Michael Topham inspects the first full-frame mirrorless camera to boast a 61MP sensor
Sony Alpha 7R IV – Hands-on First Look
At a glance:
- £3500 (available from late August)
- 61-million-pixel full-frame BSI-CMOS sensor
- ISO 100-32,000 (expandable to ISO 50-102,400)
- 15-stop dynamic range
- 26MP APS-C crop mode
- 10fps continuous shooting with full AF/AE tracking
- 567-point phase-detection autofocus system (covers 74% of the image area)
- 5.76-million-dot UXGA OLED viewfinder
- 4K video with 6K oversampling (super 35) S-Log2/3
- Dual UHS-II SD card slots
- 665g (with battery and memory card)
The launch of the Sony Alpha 7R IV is one of the most significant camera releases we’ve seen so far this year. It enters Sony’s Alpha range with a vast number of improvements that’ll be well received by those who want an accomplished all-rounder suitable for all types of photography, from landscape and still life photographers who demand the highest resolution of any full-frame mirrorless camera, to sports and action shooters who’d like to rattle out a continuous burst at up to 10fps without interruption.
The Sony Alpha 7R IV has a very impressive spec on paper, however, it’s the new full-frame 61-million-pixel back-illuminated Exmor R CMOS sensor and its ability of capturing a mesmerising level of detail that’s got photographers most excited. Let’s start by taking a closer look at the Sony Alpha 7R IV’s new features…
Sony Alpha 7R IV: Features
At its heart the Sony Alpha 7R IV combines the world’s first 61.0MP back-illuminated full-frame sensor with Sony’s latest-generation BIONZ X image processor and front-end LSI. This combination promises smooth, natural gradations and an impressive 15-stop dynamic range at the low end of its ISO 100-32,000 (expandable to ISO 50-102,400) range.
Despite the increase in resolution there’s no reduction in speed. The Sony Alpha 7R IV shoots a continuous burst at 10fps for up to 7 seconds with full AF/AE tracking using its refined, low-vibration mechanical shutter or a silent electronic shutter just like the Sony A7R III. Sony claims 68 images (Extra Fine JPEGs or compressed Raw files) can be shot in a single burst at 10fps, which increases to 200 when the A7R IV’s APS-C crop mode is deployed. This produces images with a 26.2MP resolution and can be customised to a function button for quick and easy one-click operation.
Autofocus is another area of improvement. The 567-point phase-detection AF and 425-point contrast-detection AF provides wide image area coverage (99.7% height and 74.0% width). Sony’s fabulous Real-time Eye AF carries across to the Alpha 7R IV, and for the first time on an Alpha camera, it can be used whilst recording video. You get the option to select either animal or human Eye AF mode depending on your shooting situation and there’s also Real-time Tracking available that utilises a newly developed subject recognition algorithm for improved performance.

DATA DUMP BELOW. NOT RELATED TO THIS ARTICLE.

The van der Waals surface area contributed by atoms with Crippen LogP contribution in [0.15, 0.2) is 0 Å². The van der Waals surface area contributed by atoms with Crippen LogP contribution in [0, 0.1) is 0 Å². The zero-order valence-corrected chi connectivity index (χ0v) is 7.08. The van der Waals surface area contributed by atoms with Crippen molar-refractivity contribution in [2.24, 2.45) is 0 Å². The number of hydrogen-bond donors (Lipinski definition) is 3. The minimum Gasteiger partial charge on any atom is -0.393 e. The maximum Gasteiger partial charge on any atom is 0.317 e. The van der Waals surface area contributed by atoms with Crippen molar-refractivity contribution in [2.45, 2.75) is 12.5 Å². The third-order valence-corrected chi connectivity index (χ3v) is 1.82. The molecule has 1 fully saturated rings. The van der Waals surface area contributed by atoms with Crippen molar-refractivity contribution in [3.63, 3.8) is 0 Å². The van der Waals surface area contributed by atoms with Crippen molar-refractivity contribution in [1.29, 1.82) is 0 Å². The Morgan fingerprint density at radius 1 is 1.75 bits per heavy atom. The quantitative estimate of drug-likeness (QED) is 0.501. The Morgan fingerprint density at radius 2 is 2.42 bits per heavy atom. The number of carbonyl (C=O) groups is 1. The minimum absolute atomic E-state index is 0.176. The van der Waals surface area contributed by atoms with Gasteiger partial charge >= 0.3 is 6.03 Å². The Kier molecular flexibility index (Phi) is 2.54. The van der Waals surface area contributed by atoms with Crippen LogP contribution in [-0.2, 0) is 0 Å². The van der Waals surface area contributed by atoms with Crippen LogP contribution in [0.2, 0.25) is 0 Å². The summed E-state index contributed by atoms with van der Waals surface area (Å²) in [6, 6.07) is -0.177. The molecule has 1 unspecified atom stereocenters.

Additionally, the new Sony Alpha 7R IV features a Pixel Shift Multi Shooting mode that composites up to 16 full-resolution images. In this mode, the camera precisely shifts the sensor in 1 or 0.5-pixel increments to capture 16 separate pixel-shifted images containing a total of 963.2 million pixels worth of data. The final output is a colossal 240.8MP (19,008 x 12,672 pixel) image, however any movement between frames is at risk of being rendered blurred so its use will be limited to non-moving subjects where the camera is locked off on a tripod.
Another first is the Sony Alpha 7R IV’s wireless PC remote connectivity that supports wireless tethering shooting. Sony says this has been implemented to satisfy professional users requests for better freedom in the studio and on high-end location shoots. Even large-sized Raw images can be transferred smoothly and checked via PC immediately.
In addition to its impressive still image capabilities, the Sony Alpha 7R IV will appeal to filmmakers. It provides 4K 30p video recording and full pixel readout without pixel binning in Super 35mm mode as well as S-Log 2 and S-Log 3 to maximise dynamic range and provide videographers the control they need when colour grading. Touch tracking AF is also available during movie shooting, giving users the chance to pinpoint the subject they’d like the camera to focus on by simply tapping the screen.
Other features that carry across from the A7 III include in-body image stabilisation that’s effective to 5.5 stops, a PC sync flash socket and high-speed USB-C port that supports fast wired data transmission as well as in-camera battery charging. There are twin SD card slots, however both are now UHS-II compatible and slot 1 has been moved to the top. The Sony Alpha 7R IV’s multi-interface shoe is also compatible with Sony’s new ECM-B1M microphone.